I would consider asking the student who is not getting along with their partner, whether they would consider leaving their current partner and work on their own from here on out. That way, the student still would have to do all the work on their own, but no longer has someone benefitting from their efforts without contributing. If the student seriously ...


26

As this is a weekly assignment, then I would consider randomly shuffling all the students every two weeks or each week... This forces more communication and reduces the effect of any single poor pairing. It also prevents the "stars" coagulating together permanently and exposes them to the skills of needing to manage teams/partners who are at different ...


8

Working with the same pair for a full semester is already an interesting proposal. When I was a teacher I made sure to randomize pairs. It taught them good communication skills and not to trust anyone directly at their word :P Reshuffling rarely hurts, it exposes the students to working with various people, an important skill in almost ANY field. I do ...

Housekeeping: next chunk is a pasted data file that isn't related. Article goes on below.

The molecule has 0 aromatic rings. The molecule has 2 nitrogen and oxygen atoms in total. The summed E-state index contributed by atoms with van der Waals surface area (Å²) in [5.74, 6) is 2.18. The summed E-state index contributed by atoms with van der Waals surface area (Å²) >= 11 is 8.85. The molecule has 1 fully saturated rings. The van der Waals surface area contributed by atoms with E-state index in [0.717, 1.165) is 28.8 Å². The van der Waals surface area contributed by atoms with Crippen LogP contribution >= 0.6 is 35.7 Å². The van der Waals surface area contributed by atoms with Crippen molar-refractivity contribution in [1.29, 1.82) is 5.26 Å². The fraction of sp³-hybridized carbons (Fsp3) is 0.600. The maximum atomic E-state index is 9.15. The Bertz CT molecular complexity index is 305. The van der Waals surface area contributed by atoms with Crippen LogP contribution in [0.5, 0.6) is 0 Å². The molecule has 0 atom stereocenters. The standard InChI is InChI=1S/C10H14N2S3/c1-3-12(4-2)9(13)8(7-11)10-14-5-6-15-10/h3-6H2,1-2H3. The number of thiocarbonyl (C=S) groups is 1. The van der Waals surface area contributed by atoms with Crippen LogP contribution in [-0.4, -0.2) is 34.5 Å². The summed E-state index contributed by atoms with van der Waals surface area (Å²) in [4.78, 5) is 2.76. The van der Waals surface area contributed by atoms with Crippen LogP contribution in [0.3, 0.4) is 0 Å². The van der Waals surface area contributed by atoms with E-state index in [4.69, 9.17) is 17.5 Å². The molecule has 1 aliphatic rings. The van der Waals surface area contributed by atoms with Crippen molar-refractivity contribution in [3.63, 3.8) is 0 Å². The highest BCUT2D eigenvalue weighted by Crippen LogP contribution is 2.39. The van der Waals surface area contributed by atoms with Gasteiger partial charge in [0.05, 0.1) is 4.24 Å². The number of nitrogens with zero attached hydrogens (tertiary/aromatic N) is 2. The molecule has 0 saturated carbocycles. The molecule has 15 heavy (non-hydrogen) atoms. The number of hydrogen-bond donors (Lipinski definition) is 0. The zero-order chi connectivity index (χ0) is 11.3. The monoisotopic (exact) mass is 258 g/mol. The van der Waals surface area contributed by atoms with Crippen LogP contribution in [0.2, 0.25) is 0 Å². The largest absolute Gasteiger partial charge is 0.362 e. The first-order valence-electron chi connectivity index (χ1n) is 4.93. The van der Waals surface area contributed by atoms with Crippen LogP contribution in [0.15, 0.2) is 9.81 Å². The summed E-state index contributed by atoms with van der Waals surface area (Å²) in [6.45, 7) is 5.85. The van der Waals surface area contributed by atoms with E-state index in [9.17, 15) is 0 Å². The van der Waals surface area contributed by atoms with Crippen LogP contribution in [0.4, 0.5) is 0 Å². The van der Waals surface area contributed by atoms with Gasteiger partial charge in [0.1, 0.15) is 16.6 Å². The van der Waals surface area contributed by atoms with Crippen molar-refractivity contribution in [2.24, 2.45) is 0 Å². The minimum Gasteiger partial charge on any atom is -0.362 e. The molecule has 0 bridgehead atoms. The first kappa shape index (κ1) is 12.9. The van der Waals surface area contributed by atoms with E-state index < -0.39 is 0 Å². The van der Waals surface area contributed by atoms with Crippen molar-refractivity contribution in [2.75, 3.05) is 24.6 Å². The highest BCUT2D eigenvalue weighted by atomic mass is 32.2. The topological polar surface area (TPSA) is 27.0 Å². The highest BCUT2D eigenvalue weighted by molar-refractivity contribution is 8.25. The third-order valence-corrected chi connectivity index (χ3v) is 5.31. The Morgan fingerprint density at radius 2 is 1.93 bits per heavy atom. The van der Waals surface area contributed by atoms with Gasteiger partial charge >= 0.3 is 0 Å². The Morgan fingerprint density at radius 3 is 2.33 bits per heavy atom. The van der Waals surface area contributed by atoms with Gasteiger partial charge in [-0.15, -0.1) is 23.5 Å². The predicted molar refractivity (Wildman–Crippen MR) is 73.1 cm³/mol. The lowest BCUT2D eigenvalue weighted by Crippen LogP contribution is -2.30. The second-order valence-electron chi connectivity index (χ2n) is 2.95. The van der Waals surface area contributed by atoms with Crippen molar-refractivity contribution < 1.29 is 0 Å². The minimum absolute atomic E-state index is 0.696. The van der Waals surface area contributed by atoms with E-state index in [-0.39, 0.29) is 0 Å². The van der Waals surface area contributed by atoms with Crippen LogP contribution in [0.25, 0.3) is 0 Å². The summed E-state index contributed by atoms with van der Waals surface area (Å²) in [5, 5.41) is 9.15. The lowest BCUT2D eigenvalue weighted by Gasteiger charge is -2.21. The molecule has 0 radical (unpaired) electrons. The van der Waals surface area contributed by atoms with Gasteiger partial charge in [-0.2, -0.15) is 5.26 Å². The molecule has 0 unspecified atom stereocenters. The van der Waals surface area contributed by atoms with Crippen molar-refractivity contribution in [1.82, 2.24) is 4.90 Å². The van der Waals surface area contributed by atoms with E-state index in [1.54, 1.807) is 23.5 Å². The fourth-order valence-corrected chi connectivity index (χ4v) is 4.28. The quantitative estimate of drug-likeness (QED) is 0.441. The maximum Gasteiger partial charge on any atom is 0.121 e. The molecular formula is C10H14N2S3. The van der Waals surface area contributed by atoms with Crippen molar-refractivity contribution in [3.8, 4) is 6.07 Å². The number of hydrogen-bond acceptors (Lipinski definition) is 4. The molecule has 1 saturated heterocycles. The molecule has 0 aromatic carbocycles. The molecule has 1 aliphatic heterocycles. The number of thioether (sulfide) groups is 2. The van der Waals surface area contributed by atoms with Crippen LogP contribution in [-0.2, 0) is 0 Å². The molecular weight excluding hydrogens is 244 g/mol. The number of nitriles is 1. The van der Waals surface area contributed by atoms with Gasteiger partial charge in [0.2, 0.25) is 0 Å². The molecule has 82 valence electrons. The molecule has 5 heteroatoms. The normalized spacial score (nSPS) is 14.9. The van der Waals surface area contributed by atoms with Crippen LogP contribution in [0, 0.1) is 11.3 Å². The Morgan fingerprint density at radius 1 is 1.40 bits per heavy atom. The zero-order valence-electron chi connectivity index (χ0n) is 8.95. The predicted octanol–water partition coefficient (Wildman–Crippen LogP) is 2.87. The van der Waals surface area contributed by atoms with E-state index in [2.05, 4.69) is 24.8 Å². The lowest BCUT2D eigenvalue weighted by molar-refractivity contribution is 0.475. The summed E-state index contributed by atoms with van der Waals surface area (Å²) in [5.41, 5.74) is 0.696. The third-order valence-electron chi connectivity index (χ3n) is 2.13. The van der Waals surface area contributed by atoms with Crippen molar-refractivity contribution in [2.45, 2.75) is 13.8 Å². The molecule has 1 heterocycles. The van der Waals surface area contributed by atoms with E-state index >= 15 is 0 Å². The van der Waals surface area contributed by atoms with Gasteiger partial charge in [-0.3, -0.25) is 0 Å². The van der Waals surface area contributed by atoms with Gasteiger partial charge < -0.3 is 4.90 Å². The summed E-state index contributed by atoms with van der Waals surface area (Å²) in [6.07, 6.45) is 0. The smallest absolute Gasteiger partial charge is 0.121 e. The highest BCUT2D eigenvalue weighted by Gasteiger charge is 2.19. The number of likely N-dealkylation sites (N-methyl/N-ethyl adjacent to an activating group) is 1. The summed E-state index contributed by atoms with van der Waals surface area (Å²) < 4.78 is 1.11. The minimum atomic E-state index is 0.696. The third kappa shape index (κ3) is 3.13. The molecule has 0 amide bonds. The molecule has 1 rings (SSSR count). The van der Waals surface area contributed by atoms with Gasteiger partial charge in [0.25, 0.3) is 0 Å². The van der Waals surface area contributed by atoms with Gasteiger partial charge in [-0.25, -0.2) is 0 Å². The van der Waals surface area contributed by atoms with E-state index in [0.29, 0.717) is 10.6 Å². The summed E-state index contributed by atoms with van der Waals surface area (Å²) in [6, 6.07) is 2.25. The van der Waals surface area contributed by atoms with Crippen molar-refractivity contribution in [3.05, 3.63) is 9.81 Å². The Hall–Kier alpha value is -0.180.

6

tl;dr: Change your 'deadlines' system, to make both your students' and your life easier. For what it's worth, I fully agree with Aaron's answer here. However, I think both his answer and the currently accepted one, fail to address the underlying issue, which is the fact that it "feels" like a valid choice for the student, since there is no realistic ...


0

Treat their studies, including homework, as their job. If they also work in addition to studying, well... many people work two or more jobs. If they are sick for one day, it should not greatly impact their work, unless they are leaving everything until the last minute. If they are sick for longer they should see a doctor and get a medical certificate/note/...


8

There are many very good reasons for keeping strict deadlines. For example, the sub-bullets in Aaron Montgomery's answer are extremely important. Everyone should consider those carefully. That said: For me, the time budget of the instructor is paramount. You have many varied tasks as an academic, and it's common for faculty to have great difficulty keeping ...


21